AIM Is Wide of the Mark; ANALYSIS
Byline: SARA WILLIAMS
THE LAUNCH last summer was a spluttering affair. But the Alternative Investment Market took off, fuelled by small punters getting behind many of the new issues.
Pan Andean Resources, a little-known Bolivian oil exploration stock, could be bought at 18p when it started on AIM last September. Today it is 66p.
In July 1995, a small biotech company called Stanford Rook arrived on the market at 125p. It is now trading at 538p.
And Financial Publications has risen from 38p a share in September to 245p.
But what goes up can come crashing down. In September, computer-chip group Memory Corporation was more than [pounds sterling]5 a share.
Today the price stands shredded at just 198p, leaving aggrieved investors wondering why it was such a wonder stock last October when it raised [pounds sterling]5 million - at 420p a share - on stratospheric forecasts from analysts and commentators.
Advertising agency and marketing group Firecrest is another to take a nosedive, after a swerve in business strategy into a variety of fashionable Internet-related products and services. From the 38p issue price in July, and after a spate of bullish announcements, the shares soared to around 200p.
They have since fallen to 55p, hit by doubts about some of its more ambitious Internet projects, suggestions of a false market being created in the stock and the recent [pounds sterling]1.5 million placing at 50p a share.
In all, 140 companies have floated on AIM since it began last June, raising [pounds sterling]243 million.
Nominated advisers were created by the Stock Exchange to police the market. Mainly stockbroking and accountancy firms, they have to be approved by the Exchange and then become, in effect, the market's regulators.
Some 57 nominated advisers are involved in AIM, and many more professionals are applying for licences. Merrill Lynch, the US broking house that began making markets in 25 AIM companies last month, is said to be looking at a licence application.
The theory behind the nominated advisers is that their names are at stake if one of their companies goes sour. They have to make directors stick to guidelines.
But some of the guidelines - or lack of them - leave investors open to abuse.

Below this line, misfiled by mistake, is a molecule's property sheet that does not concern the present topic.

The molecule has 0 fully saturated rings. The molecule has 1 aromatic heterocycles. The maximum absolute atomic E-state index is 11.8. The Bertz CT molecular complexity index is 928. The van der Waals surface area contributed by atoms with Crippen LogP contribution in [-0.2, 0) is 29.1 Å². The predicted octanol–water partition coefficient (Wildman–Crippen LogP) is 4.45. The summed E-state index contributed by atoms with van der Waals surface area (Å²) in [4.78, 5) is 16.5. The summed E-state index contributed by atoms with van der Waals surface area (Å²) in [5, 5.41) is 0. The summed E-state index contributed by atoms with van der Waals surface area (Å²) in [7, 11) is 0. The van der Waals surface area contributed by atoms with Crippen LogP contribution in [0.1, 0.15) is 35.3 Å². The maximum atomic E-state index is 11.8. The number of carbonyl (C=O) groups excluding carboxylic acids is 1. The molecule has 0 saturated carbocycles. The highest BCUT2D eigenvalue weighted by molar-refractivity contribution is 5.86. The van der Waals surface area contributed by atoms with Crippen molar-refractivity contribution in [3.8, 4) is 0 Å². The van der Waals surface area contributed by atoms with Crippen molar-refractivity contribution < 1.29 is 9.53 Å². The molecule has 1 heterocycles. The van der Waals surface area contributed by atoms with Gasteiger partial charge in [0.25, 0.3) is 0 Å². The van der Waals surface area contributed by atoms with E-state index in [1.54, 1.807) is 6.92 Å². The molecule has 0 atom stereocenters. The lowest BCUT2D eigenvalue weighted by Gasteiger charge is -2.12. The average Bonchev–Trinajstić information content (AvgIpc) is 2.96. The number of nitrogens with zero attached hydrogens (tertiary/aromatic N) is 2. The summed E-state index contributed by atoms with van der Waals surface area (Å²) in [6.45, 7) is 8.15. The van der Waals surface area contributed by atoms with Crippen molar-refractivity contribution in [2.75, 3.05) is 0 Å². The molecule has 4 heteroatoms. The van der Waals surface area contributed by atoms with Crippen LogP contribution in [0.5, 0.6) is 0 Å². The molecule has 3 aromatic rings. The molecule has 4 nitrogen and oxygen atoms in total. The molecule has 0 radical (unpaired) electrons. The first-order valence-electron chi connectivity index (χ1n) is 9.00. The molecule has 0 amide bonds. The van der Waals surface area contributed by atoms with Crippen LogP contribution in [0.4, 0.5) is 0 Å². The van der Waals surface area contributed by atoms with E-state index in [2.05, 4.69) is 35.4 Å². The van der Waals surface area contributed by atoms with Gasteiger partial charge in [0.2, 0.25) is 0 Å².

For example, directors of AIM companies do not have to list `spent' convictions. That means they may not have to declare criminal convictions for petty theft or minor fraud committed years ago. Directors going for a full listing have to reveal all convictions.
AIM directors have to detail other directorships held only in the past five years - potentially leaving investors unaware of past associations with disreputable organisations.
On top of that, some nominated advisers - known jokingly in the market as nomads - are tempted, inevitably, to look kindly on the companies they advise as they, rather than investors, provide the bulk of the nomads' income.
John Johnston of Scottish Amicable, a major investor in Memory, says: `AIM is great for companies, and even better for nominated advisers. But the investor protection angle has not been covered at all.'
The Stock Exchange rejects such criticism. David Owens for the Exchange says: `It's working very well. We set out to make it as easy as possible for companies to come to market and investors are being protected.
`The rules are operating well for companies and investors. If the trends change we will rethink. At the moment it's all fine.'
The Financial Services Act is supposed to be the safety net to ensure that a promoter does not plunder investors' money.
But in many cases, say critics, it has scared the innocent and made the guilty more scheming.
Stockbrokers can be reluctant to advise on an AIM share because tomorrow the company may go bust, and investigators from the Securities and Futures Authority or the Securities and Investments Board come knocking. …